The author of this book is undeniably Simon Peter as he begins by stating his name and his position. 2 Peter 1:1 says, “Simon Peter, a servant and an apostle of Jesus Christ, to them that have obtained like precious faith with us through the righteousness of God and our Saviour Jesus Christ.” This book was written around 66 A.D., about six years after the writing of 1 Peter. The intended audience for Peter’s 2nd letter is “them that have obtained like precious faith with us.” So, this book is written for all who believe, down through the ages. If you are a believer on the Lord Jesus, this book is written for you, for all believers are partakers of this “common faith” (Titus 1:4).

This chapter can be divided into three parts:

  1. GOD’S GRACIOUS PROVISIONS IN CHRIST (verses 1-4). Let’s consider these wonderful provisions outlined in this book. We have like precious faith (verse 1). We have grace and peace multiplied to us (verse 2). We are given things that pertain unto life and godliness (verse 3). We have been made partakers of the divine nature (verse 4). The Apostle James wrote in James 1:17, “Every good gift and every perfect gift is from above, and cometh down from the Father of lights, with whom is no variableness, neither shadow of turning.” What gracious gifts we have been given so that we might enjoy our savior and represent Him in the world.
  2. THE DEVELOPMENT OF THE DIVINE NATURE (verses 5-11). While all believers share in that “like precious faith”, we are to ADD to our faith as we are told in verses5-7, “And beside this, giving all diligence, add to your faith virtue; and to virtue knowledge; And to knowledge temperance; and to temperance patience; and to patience godliness; And to godliness brotherly kindness; and to brotherly kindness charity.” It is with all diligence (meticulousness, carefulness) that we are able to do this. Seven things are to be added to our faith: virtue, knowledge, temperance, patience, godliness, brotherly kindness, and charity (love). These are like building blocks, each one being added to the previous one. In verse 10, we are instructed to “make your calling and election sure.” Surely, our calling and election is sure in Christ, however the Lord would have us walk in the assurance of who we are and what we have in Christ.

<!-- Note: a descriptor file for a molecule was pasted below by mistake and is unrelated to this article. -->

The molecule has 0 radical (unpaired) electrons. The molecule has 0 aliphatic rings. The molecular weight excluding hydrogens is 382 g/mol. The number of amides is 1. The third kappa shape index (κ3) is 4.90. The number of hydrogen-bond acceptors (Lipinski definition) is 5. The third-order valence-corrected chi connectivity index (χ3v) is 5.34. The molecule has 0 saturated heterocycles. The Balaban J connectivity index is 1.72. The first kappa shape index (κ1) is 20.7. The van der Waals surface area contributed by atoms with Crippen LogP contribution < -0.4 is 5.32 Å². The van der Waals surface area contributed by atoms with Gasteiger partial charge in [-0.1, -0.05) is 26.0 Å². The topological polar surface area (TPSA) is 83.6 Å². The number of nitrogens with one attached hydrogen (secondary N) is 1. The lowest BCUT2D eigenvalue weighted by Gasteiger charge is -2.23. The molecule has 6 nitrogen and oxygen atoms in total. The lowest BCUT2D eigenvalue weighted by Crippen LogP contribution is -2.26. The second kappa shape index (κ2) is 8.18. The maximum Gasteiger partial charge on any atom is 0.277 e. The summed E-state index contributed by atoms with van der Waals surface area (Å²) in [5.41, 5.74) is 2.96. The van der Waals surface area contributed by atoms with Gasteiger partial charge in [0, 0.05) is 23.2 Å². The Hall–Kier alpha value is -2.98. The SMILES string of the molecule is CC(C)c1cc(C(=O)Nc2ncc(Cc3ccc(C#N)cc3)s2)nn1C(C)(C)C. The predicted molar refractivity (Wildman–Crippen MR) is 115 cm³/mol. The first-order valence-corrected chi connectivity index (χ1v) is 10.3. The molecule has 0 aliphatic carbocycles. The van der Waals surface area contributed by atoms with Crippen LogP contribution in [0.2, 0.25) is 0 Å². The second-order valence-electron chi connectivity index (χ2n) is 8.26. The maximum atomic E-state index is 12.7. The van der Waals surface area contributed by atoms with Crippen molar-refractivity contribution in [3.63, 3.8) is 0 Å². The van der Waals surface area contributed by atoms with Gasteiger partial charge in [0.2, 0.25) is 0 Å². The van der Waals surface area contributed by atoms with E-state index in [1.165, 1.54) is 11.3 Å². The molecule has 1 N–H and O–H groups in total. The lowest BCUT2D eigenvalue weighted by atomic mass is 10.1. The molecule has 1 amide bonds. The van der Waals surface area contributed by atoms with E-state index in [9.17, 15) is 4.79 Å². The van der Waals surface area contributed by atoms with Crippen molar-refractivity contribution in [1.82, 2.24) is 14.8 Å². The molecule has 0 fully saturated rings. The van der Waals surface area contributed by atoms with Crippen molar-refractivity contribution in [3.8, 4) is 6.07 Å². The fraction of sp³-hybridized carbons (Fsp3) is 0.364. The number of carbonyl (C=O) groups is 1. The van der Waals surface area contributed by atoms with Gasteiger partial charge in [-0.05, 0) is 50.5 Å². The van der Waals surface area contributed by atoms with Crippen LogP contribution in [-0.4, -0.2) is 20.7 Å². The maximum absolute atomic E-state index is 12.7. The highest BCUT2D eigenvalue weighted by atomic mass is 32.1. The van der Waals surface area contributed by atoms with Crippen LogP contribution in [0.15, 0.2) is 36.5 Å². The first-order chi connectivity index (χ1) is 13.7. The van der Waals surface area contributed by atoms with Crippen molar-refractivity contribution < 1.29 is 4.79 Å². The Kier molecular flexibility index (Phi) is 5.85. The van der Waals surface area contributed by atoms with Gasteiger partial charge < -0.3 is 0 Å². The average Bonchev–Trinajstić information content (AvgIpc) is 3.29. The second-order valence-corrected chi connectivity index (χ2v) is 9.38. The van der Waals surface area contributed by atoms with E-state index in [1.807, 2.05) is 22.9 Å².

3. THE PROMISES OF PROPHESY (verses 12-21). The Apostle Peter knew that his death was imminent. He writes in verse 14, “Knowing that shortly I must put off this my tabernacle, even as our Lord Jesus Christ hath shewed me.” Having spoken of the coming kingdom of Christ, his desire was to ‘stir up’ our remembrance, so that after his death, all these things given in this chapter would be remembered. In verses 17-18 he writes, “For he received from God the Father honour and glory, when there came such a voice to him from the excellent glory, This is my beloved Son, in whom I am well pleased. And this voice which came from heaven we heard, when we were with him in the holy mount.” He is here speaking of that glorious time when he, along with James and John were witnesses to the Lord’s transfiguration. The Lord had instructed His disciples not to mention His transfiguration until after His death and resurrection (read Matthew 17:9), so Peter waits until 66 A.D. to write about it. Peter then ends this chapter by assuring us of the authority of the Word of God. He writes in verses 20-21, “Knowing this first, that no prophecy of the scripture is of any private interpretation. For the prophecy came not in old time by the will of man: but holy men of God spake as they were moved by the Holy Ghost.”

The Lord had previously told Peter that he would die a martyr’s death. We read these words of Christ to Peter in John 21:18-19, “Verily, verily, I say unto thee, When thou wast young, thou girdedst thyself, and walkedst whither thou wouldest: but when thou shalt be old, thou shalt stretch forth thy hands, and another shall gird thee, and carry thee whither thou wouldest not. This spake he, signifying by what death he should glorify God.” In a year or two after the writing of this epistle, it is believed that Peter was killed by orders of King Nero. He was to be crucified, but didn’t think that he was worthy of the same death that his savior died, so he requested to be crucified upside down. This is traditional thought because the scriptures do not tell us when and how Peter died. (283.4)